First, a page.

Passing Functions to Components

  • Pass event handlers and other functions as props to child components: – – If you need to have access to the parent component in the handler, you also need to bind the function to the component instance (see below).
  • There are several ways to make sure functions have access to component attributes like and , depending on which syntax and build steps you are using.
  • In JavaScript, these two code snippets are not equivalent: – – Binding methods helps ensure that the second snippet works the same way as the first one.
  • Make sure you aren’t calling the function when you pass it to the component: – – Instead, pass the function itself (without parens): – – You can use an arrow function to wrap around an event handler and pass parameters: – – This is equivalent to calling : – -…
  • is a way of queuing a function to be executed in the browser at the optimal time for rendering performance.

If you need to have access to the parent component in the handler, you also need to bind the function to the component instance (see below).
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react-konva now supports @reactjs v16. Now it uses new react-reconciler.

  • React Konva is a JavaScript library for drawing complex canvas graphics using React.
  • Currently you can use all components as React components and all events are supported on them in same way as normal browser events are supported.
  • It is NOT about drawing graphics, but react-konva is exactly for drawing complex graphics on element from React.
  • Konva helps here a lot (especially when you need events for objects on canvas, like “click” on shape, it is really hard to do with vanilla canvas).
  • Somethings like: – – But for simple cases you can use methods: – – For images you need manually create native window.Image instance or element and use it as attribute of component.

react-konva – React + Canvas = Love. JavaScript library for drawing complex canvas graphics using React.
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Now it uses new react-reconciler.”

react-props-monitor now too with #react16 #reactjs #styledcomponents 😎

react-props-monitor now too with #react16 #reactjs #styledcomponents 😎

  • In-depth checking props in runtime for any React app.
  • PropsMonitor displays exactly which props caused the error based on PropTypes of component.
  • You can define any validation function for props, based on prevProps, nextProps and name of component.
  • ({ nextProps }) { ( . )
  • ; ; }; ({ prevProps, nextProps, name }) { ( name prevProps .

react-props-monitor – In-depth checking props in runtime for any React app.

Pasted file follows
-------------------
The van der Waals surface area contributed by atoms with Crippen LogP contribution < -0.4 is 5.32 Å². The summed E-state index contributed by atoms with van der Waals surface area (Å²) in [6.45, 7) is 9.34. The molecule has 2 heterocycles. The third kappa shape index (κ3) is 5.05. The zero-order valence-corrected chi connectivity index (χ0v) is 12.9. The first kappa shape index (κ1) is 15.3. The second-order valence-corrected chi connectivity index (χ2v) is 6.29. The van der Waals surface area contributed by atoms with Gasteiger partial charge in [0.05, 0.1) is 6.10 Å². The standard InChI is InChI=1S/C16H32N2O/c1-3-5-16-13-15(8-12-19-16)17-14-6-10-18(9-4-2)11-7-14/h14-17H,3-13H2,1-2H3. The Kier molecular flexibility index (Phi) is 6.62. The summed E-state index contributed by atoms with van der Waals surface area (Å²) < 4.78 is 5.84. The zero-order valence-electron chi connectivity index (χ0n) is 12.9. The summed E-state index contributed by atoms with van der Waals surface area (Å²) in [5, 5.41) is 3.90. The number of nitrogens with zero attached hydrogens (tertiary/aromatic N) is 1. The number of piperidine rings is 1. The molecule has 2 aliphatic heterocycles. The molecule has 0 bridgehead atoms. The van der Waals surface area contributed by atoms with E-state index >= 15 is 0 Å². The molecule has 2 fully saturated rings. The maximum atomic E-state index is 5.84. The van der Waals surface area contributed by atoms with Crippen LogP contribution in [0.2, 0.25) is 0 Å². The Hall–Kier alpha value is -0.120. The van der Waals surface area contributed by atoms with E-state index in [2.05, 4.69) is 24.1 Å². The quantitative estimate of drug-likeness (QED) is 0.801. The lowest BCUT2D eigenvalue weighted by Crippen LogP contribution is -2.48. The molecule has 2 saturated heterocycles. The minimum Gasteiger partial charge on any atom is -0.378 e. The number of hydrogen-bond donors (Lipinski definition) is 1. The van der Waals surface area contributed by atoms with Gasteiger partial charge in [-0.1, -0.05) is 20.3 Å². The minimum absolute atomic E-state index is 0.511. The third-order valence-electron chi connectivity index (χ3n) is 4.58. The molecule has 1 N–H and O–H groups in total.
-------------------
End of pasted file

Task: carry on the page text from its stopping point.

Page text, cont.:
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Time input #reactjs component I’ve been working on last days:

Time input #reactjs component I've been working on last days:

  • react-simple-timefield
    Simple React time input field, check out demo.
  • Installation
    npm install –save TimeField from value={time} // {String} required, format ’00:00′ or ’00:00:00′
    onChange={(value) = {…}} // {Function} required
    input={MyCustomInputElement} // {Element} default: input
    colon=”:” // {String} default: “:”
    showSeconds // {Boolean} default: false
    /
    Real world example
    import TimeField from App extends React.Component {
    constructor(…args) {
    super(…args);

    this.state = {
    time: ’12:34′
    };

    this.onTimeChange = this.onTimeChange.bind(this);
    }

    onTimeChange(time) {
    this.setState({time});
    }

    render() {
    const {time} = this.state;

    return (
    TimeField value={time} onChange={this.onTimeChange} /
    );
    }
    }
    Changelog

    1.3.0 Added custom colon property
    1.2.0 Added custom input field property
    1.1.0 Added showSeconds property
    1.0.0 Initial release

    Contributing
    # run development mode
    cd demo
    npm run dev

    # run demo build
    cd demo
    npm run build

    # run main build
    npm run build

    # run lint
    npm run lint
    Todo

    License
    MIT License.

react-simple-timefield – Simple React time input field, demo:
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Why ReactJs? – (┛◉Д◉)┛彡┻━┻ – Medium

Why ReactJs?  #react #reactjs

  • Instead of writing an html line for news, messenger and marketplace you can see that they are basically the same, the only thing that changes is the icon and the information so we can make a component called nav that receives information and an icon.